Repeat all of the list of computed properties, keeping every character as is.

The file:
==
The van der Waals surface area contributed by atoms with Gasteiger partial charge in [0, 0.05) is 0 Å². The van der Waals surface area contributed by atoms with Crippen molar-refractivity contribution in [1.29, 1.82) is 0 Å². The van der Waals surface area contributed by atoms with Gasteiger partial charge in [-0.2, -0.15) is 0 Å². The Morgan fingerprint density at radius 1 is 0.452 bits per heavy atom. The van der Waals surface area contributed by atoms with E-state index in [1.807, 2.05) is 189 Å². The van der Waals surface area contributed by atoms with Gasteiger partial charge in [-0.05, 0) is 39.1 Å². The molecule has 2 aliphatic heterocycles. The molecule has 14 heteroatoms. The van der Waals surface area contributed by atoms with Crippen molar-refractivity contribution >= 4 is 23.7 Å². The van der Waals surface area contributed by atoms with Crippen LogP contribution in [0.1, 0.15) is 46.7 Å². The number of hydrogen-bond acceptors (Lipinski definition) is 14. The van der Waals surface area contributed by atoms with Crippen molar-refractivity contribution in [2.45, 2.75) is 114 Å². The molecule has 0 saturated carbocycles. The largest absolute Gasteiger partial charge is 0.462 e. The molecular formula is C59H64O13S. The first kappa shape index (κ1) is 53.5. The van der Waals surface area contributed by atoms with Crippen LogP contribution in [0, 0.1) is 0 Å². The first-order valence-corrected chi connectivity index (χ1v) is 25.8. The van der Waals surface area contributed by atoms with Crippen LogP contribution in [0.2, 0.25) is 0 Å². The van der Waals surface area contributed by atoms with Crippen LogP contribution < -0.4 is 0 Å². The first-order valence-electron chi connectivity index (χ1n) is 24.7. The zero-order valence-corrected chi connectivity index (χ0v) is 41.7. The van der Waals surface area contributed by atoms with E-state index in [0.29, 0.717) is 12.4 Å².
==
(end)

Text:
The van der Waals surface area contributed by atoms with Gasteiger partial charge in [0, 0.05) is 0 Å². The van der Waals surface area contributed by atoms with Crippen molar-refractivity contribution in [1.29, 1.82) is 0 Å². The van der Waals surface area contributed by atoms with Gasteiger partial charge in [-0.2, -0.15) is 0 Å². The Morgan fingerprint density at radius 1 is 0.452 bits per heavy atom. The van der Waals surface area contributed by atoms with E-state index in [1.807, 2.05) is 189 Å². The van der Waals surface area contributed by atoms with Gasteiger partial charge in [-0.05, 0) is 39.1 Å². The molecule has 2 aliphatic heterocycles. The molecule has 14 heteroatoms. The van der Waals surface area contributed by atoms with Crippen molar-refractivity contribution >= 4 is 23.7 Å². The van der Waals surface area contributed by atoms with Crippen LogP contribution in [0.1, 0.15) is 46.7 Å². The number of hydrogen-bond acceptors (Lipinski definition) is 14. The van der Waals surface area contributed by atoms with Crippen molar-refractivity contribution in [2.45, 2.75) is 114 Å². The molecule has 0 saturated carbocycles. The largest absolute Gasteiger partial charge is 0.462 e. The molecular formula is C59H64O13S. The first kappa shape index (κ1) is 53.5. The van der Waals surface area contributed by atoms with Crippen LogP contribution in [0, 0.1) is 0 Å². The first-order valence-corrected chi connectivity index (χ1v) is 25.8. The van der Waals surface area contributed by atoms with Crippen LogP contribution in [0.2, 0.25) is 0 Å². The van der Waals surface area contributed by atoms with Crippen LogP contribution < -0.4 is 0 Å². The first-order valence-electron chi connectivity index (χ1n) is 24.7. The zero-order valence-corrected chi connectivity index (χ0v) is 41.7. The van der Waals surface area contributed by atoms with E-state index in [0.29, 0.717) is 12.4 Å².